A 7.7-magnitude earthquake struck the nation of Pakistan on Tuesday afternoon. The force of the earthquake was so strong that it forced a small island, roughly 20-30 feet tall and 100 feet in diameter, to rise from the sea off the coast of Gwadar.
According to the Telegraph, the island is too far away from the quake’s epicenter to have been caused by seismic displacement, and is likely a “mud volcano” caused by pressurized subterranean muds and clays being released by the earthquake and rising to the ocean’s surface. It could remain for years, but may erode over time and eventually disappear entirely.
The quake itself lasted two minutes, and was felt as far away from its epicenter (41 miles northeast of Awaran, Pakistan) as Dubai, UAE and Delhi, India. Though the region hit hardest by the quake is sparsely populated, it is not uninhabited; the tremor had tragic effects for those living in the area.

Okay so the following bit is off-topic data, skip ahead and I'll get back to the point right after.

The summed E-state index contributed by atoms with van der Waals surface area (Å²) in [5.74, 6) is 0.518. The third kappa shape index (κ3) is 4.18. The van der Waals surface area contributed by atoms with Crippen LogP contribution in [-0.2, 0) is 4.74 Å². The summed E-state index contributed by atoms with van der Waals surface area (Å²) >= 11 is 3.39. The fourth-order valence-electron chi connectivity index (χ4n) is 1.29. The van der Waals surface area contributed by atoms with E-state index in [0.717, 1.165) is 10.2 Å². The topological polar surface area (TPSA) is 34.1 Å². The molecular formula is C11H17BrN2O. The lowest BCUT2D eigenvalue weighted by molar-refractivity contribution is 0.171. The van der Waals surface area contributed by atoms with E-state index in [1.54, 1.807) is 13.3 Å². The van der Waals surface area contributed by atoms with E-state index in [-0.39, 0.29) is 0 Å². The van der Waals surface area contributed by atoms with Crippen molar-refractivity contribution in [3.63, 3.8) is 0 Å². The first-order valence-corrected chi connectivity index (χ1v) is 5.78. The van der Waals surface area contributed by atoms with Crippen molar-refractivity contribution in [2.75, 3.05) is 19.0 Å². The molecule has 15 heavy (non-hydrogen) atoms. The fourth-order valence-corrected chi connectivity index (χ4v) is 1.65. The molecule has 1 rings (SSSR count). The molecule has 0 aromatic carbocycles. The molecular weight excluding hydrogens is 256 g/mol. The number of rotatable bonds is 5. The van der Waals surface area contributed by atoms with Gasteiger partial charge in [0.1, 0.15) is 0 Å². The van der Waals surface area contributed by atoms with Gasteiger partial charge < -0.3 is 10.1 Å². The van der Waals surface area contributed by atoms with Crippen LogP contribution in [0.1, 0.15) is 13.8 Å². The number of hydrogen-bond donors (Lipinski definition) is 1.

Recent estimates place the total loss of life around 330 and the number of wounded over 440. Those numbers could very well increase as recovery efforts sort through the wreckage—many residents lived in simple mud homes now leveled by the calamity, and dead or injured could lay buried under the rubble.
Officials from the district of Awaran report that about 90% of the homes in the area had been destroyed. 250 houses collapsed in the town of Dalbedi, and other areas have not yet been fully assessed.
Over 300,000 people throughout the districts of Awaran, Kech, Gwadar, Panjgur, Chaghi and Khuzdar are believed to have been directly impacted by this event. Mountainous terrain and unstable communication systems are hampering recovery efforts. Wounded are being carried to neighboring districts, and the most seriously injured are being airlifted to Karachi.
Video Courtesy of the Telegraph